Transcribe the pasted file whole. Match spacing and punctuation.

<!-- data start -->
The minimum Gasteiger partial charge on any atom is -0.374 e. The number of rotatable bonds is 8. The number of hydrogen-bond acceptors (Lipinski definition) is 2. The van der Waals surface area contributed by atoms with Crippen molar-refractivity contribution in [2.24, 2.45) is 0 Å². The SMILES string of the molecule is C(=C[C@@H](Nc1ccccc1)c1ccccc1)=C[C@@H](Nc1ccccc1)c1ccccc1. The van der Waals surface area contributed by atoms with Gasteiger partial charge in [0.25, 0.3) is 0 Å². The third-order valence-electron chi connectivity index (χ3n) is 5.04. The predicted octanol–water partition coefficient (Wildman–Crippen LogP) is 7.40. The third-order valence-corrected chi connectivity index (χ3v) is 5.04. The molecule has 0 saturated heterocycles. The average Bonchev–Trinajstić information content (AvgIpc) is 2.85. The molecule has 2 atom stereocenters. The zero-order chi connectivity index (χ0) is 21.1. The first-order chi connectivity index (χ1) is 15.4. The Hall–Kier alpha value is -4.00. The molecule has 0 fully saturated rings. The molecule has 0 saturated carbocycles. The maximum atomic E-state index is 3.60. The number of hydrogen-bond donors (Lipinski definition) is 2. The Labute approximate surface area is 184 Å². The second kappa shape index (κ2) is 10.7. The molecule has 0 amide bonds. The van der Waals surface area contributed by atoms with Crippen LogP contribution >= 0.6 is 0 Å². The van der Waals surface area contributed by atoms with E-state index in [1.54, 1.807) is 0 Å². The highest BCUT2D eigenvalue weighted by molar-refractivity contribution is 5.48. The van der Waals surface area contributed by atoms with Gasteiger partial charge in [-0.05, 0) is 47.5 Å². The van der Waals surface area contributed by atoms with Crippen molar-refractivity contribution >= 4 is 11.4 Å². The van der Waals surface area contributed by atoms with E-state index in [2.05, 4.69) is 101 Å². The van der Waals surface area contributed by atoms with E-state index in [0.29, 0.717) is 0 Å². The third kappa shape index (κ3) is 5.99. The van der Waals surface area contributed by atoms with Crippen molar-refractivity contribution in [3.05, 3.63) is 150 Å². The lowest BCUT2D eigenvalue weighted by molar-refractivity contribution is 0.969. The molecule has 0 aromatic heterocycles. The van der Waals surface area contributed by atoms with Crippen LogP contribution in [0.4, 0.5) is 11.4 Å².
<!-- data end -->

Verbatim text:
The minimum Gasteiger partial charge on any atom is -0.374 e. The number of rotatable bonds is 8. The number of hydrogen-bond acceptors (Lipinski definition) is 2. The van der Waals surface area contributed by atoms with Crippen molar-refractivity contribution in [2.24, 2.45) is 0 Å². The SMILES string of the molecule is C(=C[C@@H](Nc1ccccc1)c1ccccc1)=C[C@@H](Nc1ccccc1)c1ccccc1. The van der Waals surface area contributed by atoms with Gasteiger partial charge in [0.25, 0.3) is 0 Å². The third-order valence-electron chi connectivity index (χ3n) is 5.04. The predicted octanol–water partition coefficient (Wildman–Crippen LogP) is 7.40. The third-order valence-corrected chi connectivity index (χ3v) is 5.04. The molecule has 0 saturated heterocycles. The average Bonchev–Trinajstić information content (AvgIpc) is 2.85. The molecule has 2 atom stereocenters. The zero-order chi connectivity index (χ0) is 21.1. The first-order chi connectivity index (χ1) is 15.4. The Hall–Kier alpha value is -4.00. The molecule has 0 fully saturated rings. The molecule has 0 saturated carbocycles. The maximum atomic E-state index is 3.60. The number of hydrogen-bond donors (Lipinski definition) is 2. The Labute approximate surface area is 184 Å². The second kappa shape index (κ2) is 10.7. The molecule has 0 amide bonds. The van der Waals surface area contributed by atoms with Crippen LogP contribution >= 0.6 is 0 Å². The van der Waals surface area contributed by atoms with E-state index in [1.54, 1.807) is 0 Å². The highest BCUT2D eigenvalue weighted by molar-refractivity contribution is 5.48. The van der Waals surface area contributed by atoms with Gasteiger partial charge in [-0.05, 0) is 47.5 Å². The van der Waals surface area contributed by atoms with Crippen molar-refractivity contribution >= 4 is 11.4 Å². The van der Waals surface area contributed by atoms with E-state index in [2.05, 4.69) is 101 Å². The van der Waals surface area contributed by atoms with E-state index in [0.29, 0.717) is 0 Å². The third kappa shape index (κ3) is 5.99. The van der Waals surface area contributed by atoms with Crippen molar-refractivity contribution in [3.05, 3.63) is 150 Å². The lowest BCUT2D eigenvalue weighted by molar-refractivity contribution is 0.969. The molecule has 0 aromatic heterocycles. The van der Waals surface area contributed by atoms with Crippen LogP contribution in [0.4, 0.5) is 11.4 Å².